My Own Personal Herakles
On Love, Loss, and the Fire at the Center of the Earth
I am molten matter returned from the core of earth to tell you interior things.
—Anne Carson, Autobiography of Red
By midnight, the air is swept through with sulfur. Athanasius Kircher, a 35-year-old Jesuit scholar, has chosen this hour because the lava will be easy to see, gleaming ﬁssures marked in wide ribbons of liquid light. He’s chosen someone strong to hold the rope, a laborer that he describes later in his notebook as “an honest countryman, a true and skillful companion.” The two of them seem the only ones awake. Vesuvius sleeps, but restlessly; its snores send up gusts of smoke.
At the crater, Kircher loops the rope around his chest and waist. The ropes creak as he is lowered down, and he hangs there, like a spider on a strand of web, turning slowly in the updrafts. He looks down, past his feet, into the source of the rumblings, writing later of this moment, “I thought I beheld the habitation of Hell.”
When he’s had enough, he tugs thrice on the rope, and the “honest countryman” hauls him up, gasping. “It’s just as I thought,” he says when he can speak again. “It’s all the same ﬁre.” Kircher has reached the conclusion that Earth contains a single central ﬁre in its core that connects to the surface through volcanic conduits.
It is 1638, and Kircher is at work on his two-volume tome Mundus Subterraneus. In it he writes, “The whole earth is not solid but everywhere gaping and hollowed with empty rooms and spaces, and hidden burrows.” He describes how, deep beneath its surface, the earth holds great oceans of ﬂame that are connected by intricate labyrinths and passageways.
He writes, “Volcanoes are nothing but the vent-holes, or breath-pipes of Nature.”
He writes, “Volcanoes . . . do sufficiently demonstrate [Earth] to be full of invisible and underground ﬁres. For wherever there is a volcano, there also is a . . . storehouse of ﬁre under it. And these ﬁres argue for deeper treasuries and storehouses of ﬁre, in the very heart and inward bowels of the Earth.”
Kircher believed this because he’d dangled above the heat, breathed it in and probably concluded that this ﬁre was every ﬁre. And later, if challenged, he might’ve told a skeptic, “But I saw it. I was there.”
How does distance look?
—Autobiography of Red
As a child, I once spent an afternoon sleeping atop a bookshelf, a single blanket across me. I climbed drowsily up to that narrow height, wanting even sleep to become dangerous, and my mother later opened the bedroom door a crack to see me perched, sleeping soundly on that verge, dreaming of canyons, craters, ﬂight, and falling.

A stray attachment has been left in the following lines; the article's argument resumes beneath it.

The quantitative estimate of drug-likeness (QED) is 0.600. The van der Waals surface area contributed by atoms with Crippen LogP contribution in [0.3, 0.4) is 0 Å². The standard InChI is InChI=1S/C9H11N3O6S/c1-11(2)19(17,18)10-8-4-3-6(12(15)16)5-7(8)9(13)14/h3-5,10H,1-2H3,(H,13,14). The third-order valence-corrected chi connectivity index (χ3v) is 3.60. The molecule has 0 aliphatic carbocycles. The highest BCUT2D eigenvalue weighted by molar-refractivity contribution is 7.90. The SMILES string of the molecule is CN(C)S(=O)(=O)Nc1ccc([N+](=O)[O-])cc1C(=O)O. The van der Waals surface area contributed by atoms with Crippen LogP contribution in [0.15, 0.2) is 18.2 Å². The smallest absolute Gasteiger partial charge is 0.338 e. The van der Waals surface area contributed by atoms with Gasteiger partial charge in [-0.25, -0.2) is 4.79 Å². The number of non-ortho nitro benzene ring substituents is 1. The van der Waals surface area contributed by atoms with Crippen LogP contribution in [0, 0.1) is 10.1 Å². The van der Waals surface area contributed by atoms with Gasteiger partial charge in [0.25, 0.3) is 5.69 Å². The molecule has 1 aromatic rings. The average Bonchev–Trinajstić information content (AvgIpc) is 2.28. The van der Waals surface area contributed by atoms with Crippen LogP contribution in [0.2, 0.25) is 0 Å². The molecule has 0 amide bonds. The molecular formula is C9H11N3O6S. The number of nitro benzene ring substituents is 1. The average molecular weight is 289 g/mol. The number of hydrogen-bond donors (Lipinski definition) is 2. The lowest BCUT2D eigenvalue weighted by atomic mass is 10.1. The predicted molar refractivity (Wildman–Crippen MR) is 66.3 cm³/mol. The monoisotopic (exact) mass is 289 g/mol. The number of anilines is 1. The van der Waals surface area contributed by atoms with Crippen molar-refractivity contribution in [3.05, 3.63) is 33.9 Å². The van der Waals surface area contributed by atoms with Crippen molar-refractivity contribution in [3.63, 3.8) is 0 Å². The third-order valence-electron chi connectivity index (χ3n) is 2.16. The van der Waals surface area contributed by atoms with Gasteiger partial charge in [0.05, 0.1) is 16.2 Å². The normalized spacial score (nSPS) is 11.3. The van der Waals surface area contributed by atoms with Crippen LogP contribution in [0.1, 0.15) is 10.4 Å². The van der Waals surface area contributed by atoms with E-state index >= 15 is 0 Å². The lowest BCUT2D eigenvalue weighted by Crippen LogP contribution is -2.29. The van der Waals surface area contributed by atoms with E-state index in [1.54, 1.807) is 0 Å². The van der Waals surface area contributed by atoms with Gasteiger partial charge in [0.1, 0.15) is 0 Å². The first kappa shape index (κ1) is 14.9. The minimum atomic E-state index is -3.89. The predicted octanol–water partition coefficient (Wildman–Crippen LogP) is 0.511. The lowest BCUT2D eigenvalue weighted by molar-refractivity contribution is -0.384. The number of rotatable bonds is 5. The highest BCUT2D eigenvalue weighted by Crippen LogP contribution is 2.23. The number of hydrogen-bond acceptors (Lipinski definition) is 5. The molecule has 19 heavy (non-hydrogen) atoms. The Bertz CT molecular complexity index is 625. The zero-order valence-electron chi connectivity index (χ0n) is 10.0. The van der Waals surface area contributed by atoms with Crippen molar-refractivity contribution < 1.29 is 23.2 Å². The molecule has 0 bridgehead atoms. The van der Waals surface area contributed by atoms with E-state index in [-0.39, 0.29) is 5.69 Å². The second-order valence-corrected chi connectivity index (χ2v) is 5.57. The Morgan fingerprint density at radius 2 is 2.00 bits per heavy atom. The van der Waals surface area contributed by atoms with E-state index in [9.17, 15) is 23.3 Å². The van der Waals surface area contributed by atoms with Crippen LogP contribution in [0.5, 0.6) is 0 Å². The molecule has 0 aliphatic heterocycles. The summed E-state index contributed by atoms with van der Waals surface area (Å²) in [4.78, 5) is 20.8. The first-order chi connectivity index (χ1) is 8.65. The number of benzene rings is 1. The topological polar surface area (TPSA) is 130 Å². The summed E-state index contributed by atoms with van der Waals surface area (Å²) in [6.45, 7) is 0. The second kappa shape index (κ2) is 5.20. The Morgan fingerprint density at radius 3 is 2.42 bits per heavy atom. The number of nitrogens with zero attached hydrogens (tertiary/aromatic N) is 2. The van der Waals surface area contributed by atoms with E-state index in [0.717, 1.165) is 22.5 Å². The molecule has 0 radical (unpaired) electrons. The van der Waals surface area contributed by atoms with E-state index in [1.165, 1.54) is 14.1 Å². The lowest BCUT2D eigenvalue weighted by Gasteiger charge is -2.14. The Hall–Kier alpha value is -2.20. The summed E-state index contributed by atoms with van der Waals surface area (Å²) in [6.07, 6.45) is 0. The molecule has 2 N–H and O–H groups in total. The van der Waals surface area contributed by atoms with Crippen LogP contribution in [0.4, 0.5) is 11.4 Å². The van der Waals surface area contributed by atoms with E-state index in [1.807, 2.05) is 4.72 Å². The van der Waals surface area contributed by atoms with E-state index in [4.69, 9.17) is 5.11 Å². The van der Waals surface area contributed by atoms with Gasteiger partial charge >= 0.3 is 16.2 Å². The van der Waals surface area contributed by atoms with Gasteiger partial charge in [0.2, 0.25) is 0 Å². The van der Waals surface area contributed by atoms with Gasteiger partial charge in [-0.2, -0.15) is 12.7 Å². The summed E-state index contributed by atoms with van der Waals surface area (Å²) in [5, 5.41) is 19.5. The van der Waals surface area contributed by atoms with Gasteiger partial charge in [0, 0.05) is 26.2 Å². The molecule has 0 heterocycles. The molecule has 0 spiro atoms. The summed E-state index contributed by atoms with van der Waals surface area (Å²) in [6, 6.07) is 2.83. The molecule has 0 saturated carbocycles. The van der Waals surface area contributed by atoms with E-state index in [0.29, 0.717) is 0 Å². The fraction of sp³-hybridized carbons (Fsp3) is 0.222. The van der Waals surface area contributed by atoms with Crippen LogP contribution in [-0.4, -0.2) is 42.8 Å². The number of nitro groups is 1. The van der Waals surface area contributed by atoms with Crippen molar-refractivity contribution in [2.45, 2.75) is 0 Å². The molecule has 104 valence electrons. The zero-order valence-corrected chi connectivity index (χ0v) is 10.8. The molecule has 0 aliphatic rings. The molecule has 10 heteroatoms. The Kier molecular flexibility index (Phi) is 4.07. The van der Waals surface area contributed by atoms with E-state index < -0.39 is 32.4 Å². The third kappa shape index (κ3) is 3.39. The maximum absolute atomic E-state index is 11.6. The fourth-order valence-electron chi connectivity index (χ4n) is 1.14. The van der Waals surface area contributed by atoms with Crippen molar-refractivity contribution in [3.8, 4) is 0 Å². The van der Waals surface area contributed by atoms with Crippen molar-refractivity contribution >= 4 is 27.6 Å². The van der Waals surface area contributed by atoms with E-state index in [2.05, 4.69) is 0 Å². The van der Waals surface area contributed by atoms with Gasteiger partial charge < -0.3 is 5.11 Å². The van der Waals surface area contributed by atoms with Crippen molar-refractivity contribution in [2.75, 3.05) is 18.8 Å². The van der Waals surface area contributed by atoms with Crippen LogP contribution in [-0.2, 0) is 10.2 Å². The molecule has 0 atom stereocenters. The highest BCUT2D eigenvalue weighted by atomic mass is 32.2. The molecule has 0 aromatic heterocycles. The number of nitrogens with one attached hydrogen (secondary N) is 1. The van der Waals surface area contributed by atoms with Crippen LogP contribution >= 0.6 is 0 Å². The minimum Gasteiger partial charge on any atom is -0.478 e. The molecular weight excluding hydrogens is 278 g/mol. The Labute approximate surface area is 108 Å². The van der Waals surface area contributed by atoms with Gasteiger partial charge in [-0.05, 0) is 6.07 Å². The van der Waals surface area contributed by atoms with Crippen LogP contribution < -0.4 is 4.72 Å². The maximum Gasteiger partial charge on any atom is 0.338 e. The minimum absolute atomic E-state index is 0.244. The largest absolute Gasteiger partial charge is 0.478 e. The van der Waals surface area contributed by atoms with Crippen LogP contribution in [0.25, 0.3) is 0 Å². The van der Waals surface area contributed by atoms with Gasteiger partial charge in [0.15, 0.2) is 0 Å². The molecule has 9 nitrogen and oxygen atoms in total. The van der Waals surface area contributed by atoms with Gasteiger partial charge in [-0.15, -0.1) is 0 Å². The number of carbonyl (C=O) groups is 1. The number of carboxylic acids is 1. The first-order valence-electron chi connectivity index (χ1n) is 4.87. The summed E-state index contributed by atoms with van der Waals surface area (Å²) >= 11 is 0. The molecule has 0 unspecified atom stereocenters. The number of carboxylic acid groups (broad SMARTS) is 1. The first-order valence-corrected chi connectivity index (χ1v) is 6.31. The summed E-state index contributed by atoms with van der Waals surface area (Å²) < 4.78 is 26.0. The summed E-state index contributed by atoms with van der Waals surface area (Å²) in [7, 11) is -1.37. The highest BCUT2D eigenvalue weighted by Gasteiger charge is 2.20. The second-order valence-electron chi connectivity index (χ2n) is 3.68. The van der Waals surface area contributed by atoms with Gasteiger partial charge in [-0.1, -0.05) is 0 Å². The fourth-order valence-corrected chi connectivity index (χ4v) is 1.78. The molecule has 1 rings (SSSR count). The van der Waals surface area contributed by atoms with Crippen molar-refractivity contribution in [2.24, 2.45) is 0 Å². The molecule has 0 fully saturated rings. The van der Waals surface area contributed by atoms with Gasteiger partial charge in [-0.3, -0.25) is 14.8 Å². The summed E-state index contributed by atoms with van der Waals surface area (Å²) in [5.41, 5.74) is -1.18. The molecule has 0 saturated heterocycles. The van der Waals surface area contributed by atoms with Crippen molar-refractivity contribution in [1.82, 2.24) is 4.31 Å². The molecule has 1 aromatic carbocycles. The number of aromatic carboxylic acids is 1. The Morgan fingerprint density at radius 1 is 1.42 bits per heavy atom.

I thought of this years later as I drove west, 16 hours between me and the coast, between the continent’s edge, this shelf over which it seemed I could drop as easily as turning in my sleep. Crossing the California border—Mount Shasta swallowing the skyline and never seeming any closer even after hours of approach—I started to see all these signs along the highway that said Volcanic Legacy. Scientists now describe Mount Shasta as a “potentially active” volcano, although it hasn’t made a real peep in centuries. Still, it is the potential that keeps scientists watching, keeps me mindful of what this valley may have looked like coated in a thick layer of liquid ﬂame. As I drove, those green-and-white signs marked proximity to this giant that slept at a distance, speaking softly of its days of wakefulness.
I undertook the drive not merely to reach a destination (my sister, her terrier, her apartment well-stocked with beer and leftover Easter candy) but also for the act of driving itself. At the time, I didn’t like ﬂying because the miles slipped through me too easily up there. I preferred to earn distance, the odometer ticking off space. As I dipped southward, Mount Shasta behind me, I felt I was ﬂeeing as much as arriving. I’d been holding, for months, onto a longing that would not move either forward or away. It sat in my chest like cooling lava, hardening in my limbs.